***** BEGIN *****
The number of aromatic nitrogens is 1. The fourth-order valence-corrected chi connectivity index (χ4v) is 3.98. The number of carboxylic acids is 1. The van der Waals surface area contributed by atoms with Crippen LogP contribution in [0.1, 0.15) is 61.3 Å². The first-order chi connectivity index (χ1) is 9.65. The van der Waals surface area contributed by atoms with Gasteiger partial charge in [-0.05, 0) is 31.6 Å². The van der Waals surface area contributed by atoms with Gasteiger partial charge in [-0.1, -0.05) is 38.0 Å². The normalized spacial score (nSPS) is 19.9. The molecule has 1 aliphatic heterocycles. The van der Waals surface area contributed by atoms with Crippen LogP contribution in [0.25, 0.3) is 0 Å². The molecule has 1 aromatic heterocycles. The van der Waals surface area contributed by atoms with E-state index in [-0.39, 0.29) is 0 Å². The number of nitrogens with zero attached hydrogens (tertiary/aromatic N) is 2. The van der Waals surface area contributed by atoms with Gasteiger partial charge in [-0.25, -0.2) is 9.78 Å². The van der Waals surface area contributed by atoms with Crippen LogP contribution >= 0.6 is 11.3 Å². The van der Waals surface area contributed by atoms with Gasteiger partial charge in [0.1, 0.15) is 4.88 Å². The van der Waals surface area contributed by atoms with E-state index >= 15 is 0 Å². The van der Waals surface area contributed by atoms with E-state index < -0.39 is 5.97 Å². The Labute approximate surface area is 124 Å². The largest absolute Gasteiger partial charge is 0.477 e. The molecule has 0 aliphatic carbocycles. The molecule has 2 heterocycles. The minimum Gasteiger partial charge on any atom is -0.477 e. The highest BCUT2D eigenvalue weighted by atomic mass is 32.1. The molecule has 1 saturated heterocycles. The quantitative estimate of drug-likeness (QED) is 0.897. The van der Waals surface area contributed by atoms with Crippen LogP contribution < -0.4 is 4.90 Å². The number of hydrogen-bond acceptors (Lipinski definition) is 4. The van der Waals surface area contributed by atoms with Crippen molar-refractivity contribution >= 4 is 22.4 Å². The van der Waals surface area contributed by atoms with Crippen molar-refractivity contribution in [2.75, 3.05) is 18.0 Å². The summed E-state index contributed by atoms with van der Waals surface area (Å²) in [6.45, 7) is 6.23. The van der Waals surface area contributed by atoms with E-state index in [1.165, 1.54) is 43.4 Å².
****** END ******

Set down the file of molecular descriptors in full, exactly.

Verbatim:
The number of aromatic nitrogens is 1. The fourth-order valence-corrected chi connectivity index (χ4v) is 3.98. The number of carboxylic acids is 1. The van der Waals surface area contributed by atoms with Crippen LogP contribution in [0.1, 0.15) is 61.3 Å². The first-order chi connectivity index (χ1) is 9.65. The van der Waals surface area contributed by atoms with Gasteiger partial charge in [-0.05, 0) is 31.6 Å². The van der Waals surface area contributed by atoms with Gasteiger partial charge in [-0.1, -0.05) is 38.0 Å². The normalized spacial score (nSPS) is 19.9. The molecule has 1 aliphatic heterocycles. The van der Waals surface area contributed by atoms with Crippen LogP contribution in [0.25, 0.3) is 0 Å². The molecule has 1 aromatic heterocycles. The van der Waals surface area contributed by atoms with E-state index in [-0.39, 0.29) is 0 Å². The number of nitrogens with zero attached hydrogens (tertiary/aromatic N) is 2. The van der Waals surface area contributed by atoms with Gasteiger partial charge in [-0.25, -0.2) is 9.78 Å². The van der Waals surface area contributed by atoms with Crippen LogP contribution >= 0.6 is 11.3 Å². The van der Waals surface area contributed by atoms with Gasteiger partial charge in [0.1, 0.15) is 4.88 Å². The van der Waals surface area contributed by atoms with E-state index >= 15 is 0 Å². The van der Waals surface area contributed by atoms with E-state index < -0.39 is 5.97 Å². The Labute approximate surface area is 124 Å². The largest absolute Gasteiger partial charge is 0.477 e. The molecule has 0 aliphatic carbocycles. The molecule has 2 heterocycles. The minimum Gasteiger partial charge on any atom is -0.477 e. The highest BCUT2D eigenvalue weighted by atomic mass is 32.1. The molecule has 1 saturated heterocycles. The quantitative estimate of drug-likeness (QED) is 0.897. The van der Waals surface area contributed by atoms with Crippen LogP contribution < -0.4 is 4.90 Å². The number of hydrogen-bond acceptors (Lipinski definition) is 4. The van der Waals surface area contributed by atoms with Crippen molar-refractivity contribution >= 4 is 22.4 Å². The van der Waals surface area contributed by atoms with Crippen molar-refractivity contribution in [2.75, 3.05) is 18.0 Å². The summed E-state index contributed by atoms with van der Waals surface area (Å²) in [6.45, 7) is 6.23. The van der Waals surface area contributed by atoms with E-state index in [1.165, 1.54) is 43.4 Å².